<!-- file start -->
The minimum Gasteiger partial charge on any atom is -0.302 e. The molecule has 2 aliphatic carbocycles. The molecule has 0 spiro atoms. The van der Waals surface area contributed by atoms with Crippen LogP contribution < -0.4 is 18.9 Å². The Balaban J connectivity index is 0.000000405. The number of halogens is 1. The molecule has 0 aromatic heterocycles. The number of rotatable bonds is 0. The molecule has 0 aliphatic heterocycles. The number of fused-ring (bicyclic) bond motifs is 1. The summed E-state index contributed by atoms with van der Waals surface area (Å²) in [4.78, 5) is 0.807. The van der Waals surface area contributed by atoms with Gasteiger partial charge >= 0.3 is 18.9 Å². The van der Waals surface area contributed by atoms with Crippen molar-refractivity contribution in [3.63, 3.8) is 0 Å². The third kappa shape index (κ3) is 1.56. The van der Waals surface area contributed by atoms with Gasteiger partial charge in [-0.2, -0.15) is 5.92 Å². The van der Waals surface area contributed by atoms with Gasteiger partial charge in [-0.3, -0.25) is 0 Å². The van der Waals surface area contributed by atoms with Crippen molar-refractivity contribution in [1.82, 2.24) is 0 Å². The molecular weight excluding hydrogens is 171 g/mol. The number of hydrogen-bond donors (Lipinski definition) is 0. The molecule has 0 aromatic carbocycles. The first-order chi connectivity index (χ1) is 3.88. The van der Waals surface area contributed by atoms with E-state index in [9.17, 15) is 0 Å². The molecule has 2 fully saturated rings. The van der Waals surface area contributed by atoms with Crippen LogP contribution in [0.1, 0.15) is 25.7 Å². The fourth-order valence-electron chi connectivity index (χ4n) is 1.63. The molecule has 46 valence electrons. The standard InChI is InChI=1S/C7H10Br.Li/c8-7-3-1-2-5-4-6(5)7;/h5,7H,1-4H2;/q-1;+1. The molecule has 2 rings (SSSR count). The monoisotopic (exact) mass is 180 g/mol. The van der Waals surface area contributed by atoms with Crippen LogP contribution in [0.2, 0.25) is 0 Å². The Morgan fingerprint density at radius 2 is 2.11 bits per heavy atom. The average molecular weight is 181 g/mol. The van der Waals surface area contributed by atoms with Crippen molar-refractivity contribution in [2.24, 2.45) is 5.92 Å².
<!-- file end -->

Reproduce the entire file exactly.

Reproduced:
The minimum Gasteiger partial charge on any atom is -0.302 e. The molecule has 2 aliphatic carbocycles. The molecule has 0 spiro atoms. The van der Waals surface area contributed by atoms with Crippen LogP contribution < -0.4 is 18.9 Å². The Balaban J connectivity index is 0.000000405. The number of halogens is 1. The molecule has 0 aromatic heterocycles. The number of rotatable bonds is 0. The molecule has 0 aliphatic heterocycles. The number of fused-ring (bicyclic) bond motifs is 1. The summed E-state index contributed by atoms with van der Waals surface area (Å²) in [4.78, 5) is 0.807. The van der Waals surface area contributed by atoms with Gasteiger partial charge >= 0.3 is 18.9 Å². The van der Waals surface area contributed by atoms with Crippen molar-refractivity contribution in [3.63, 3.8) is 0 Å². The third kappa shape index (κ3) is 1.56. The van der Waals surface area contributed by atoms with Gasteiger partial charge in [-0.2, -0.15) is 5.92 Å². The van der Waals surface area contributed by atoms with Gasteiger partial charge in [-0.3, -0.25) is 0 Å². The van der Waals surface area contributed by atoms with Crippen molar-refractivity contribution in [1.82, 2.24) is 0 Å². The molecular weight excluding hydrogens is 171 g/mol. The number of hydrogen-bond donors (Lipinski definition) is 0. The molecule has 0 aromatic carbocycles. The first-order chi connectivity index (χ1) is 3.88. The van der Waals surface area contributed by atoms with E-state index in [9.17, 15) is 0 Å². The molecule has 2 fully saturated rings. The van der Waals surface area contributed by atoms with Crippen LogP contribution in [0.1, 0.15) is 25.7 Å². The fourth-order valence-electron chi connectivity index (χ4n) is 1.63. The molecule has 46 valence electrons. The standard InChI is InChI=1S/C7H10Br.Li/c8-7-3-1-2-5-4-6(5)7;/h5,7H,1-4H2;/q-1;+1. The molecule has 2 rings (SSSR count). The monoisotopic (exact) mass is 180 g/mol. The van der Waals surface area contributed by atoms with Crippen LogP contribution in [0.2, 0.25) is 0 Å². The Morgan fingerprint density at radius 2 is 2.11 bits per heavy atom. The average molecular weight is 181 g/mol. The van der Waals surface area contributed by atoms with Crippen molar-refractivity contribution in [2.24, 2.45) is 5.92 Å².